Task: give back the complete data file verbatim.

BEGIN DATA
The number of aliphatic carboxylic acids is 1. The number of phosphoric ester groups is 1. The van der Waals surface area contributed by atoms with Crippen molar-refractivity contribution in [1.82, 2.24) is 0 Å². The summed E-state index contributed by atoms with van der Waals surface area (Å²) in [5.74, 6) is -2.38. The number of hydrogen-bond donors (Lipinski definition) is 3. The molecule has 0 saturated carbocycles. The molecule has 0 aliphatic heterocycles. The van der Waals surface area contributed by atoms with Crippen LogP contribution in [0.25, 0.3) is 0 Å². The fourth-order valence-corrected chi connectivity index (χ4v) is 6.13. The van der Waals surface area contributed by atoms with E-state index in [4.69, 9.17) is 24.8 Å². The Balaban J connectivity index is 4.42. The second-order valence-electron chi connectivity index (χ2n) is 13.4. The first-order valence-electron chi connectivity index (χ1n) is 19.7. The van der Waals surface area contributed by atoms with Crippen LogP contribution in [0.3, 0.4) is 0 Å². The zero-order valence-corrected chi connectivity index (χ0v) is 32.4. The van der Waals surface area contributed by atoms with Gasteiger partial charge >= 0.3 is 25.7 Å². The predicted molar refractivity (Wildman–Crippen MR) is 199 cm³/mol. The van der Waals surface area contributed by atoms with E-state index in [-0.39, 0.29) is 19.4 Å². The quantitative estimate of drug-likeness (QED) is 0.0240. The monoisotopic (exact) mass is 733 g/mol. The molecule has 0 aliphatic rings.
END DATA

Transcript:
The number of aliphatic carboxylic acids is 1. The number of phosphoric ester groups is 1. The van der Waals surface area contributed by atoms with Crippen molar-refractivity contribution in [1.82, 2.24) is 0 Å². The summed E-state index contributed by atoms with van der Waals surface area (Å²) in [5.74, 6) is -2.38. The number of hydrogen-bond donors (Lipinski definition) is 3. The molecule has 0 saturated carbocycles. The molecule has 0 aliphatic heterocycles. The van der Waals surface area contributed by atoms with Crippen LogP contribution in [0.25, 0.3) is 0 Å². The fourth-order valence-corrected chi connectivity index (χ4v) is 6.13. The van der Waals surface area contributed by atoms with E-state index in [4.69, 9.17) is 24.8 Å². The Balaban J connectivity index is 4.42. The second-order valence-electron chi connectivity index (χ2n) is 13.4. The first-order valence-electron chi connectivity index (χ1n) is 19.7. The van der Waals surface area contributed by atoms with Crippen LogP contribution in [0.3, 0.4) is 0 Å². The zero-order valence-corrected chi connectivity index (χ0v) is 32.4. The van der Waals surface area contributed by atoms with Gasteiger partial charge >= 0.3 is 25.7 Å². The predicted molar refractivity (Wildman–Crippen MR) is 199 cm³/mol. The van der Waals surface area contributed by atoms with E-state index in [-0.39, 0.29) is 19.4 Å². The quantitative estimate of drug-likeness (QED) is 0.0240. The monoisotopic (exact) mass is 733 g/mol. The molecule has 0 aliphatic rings.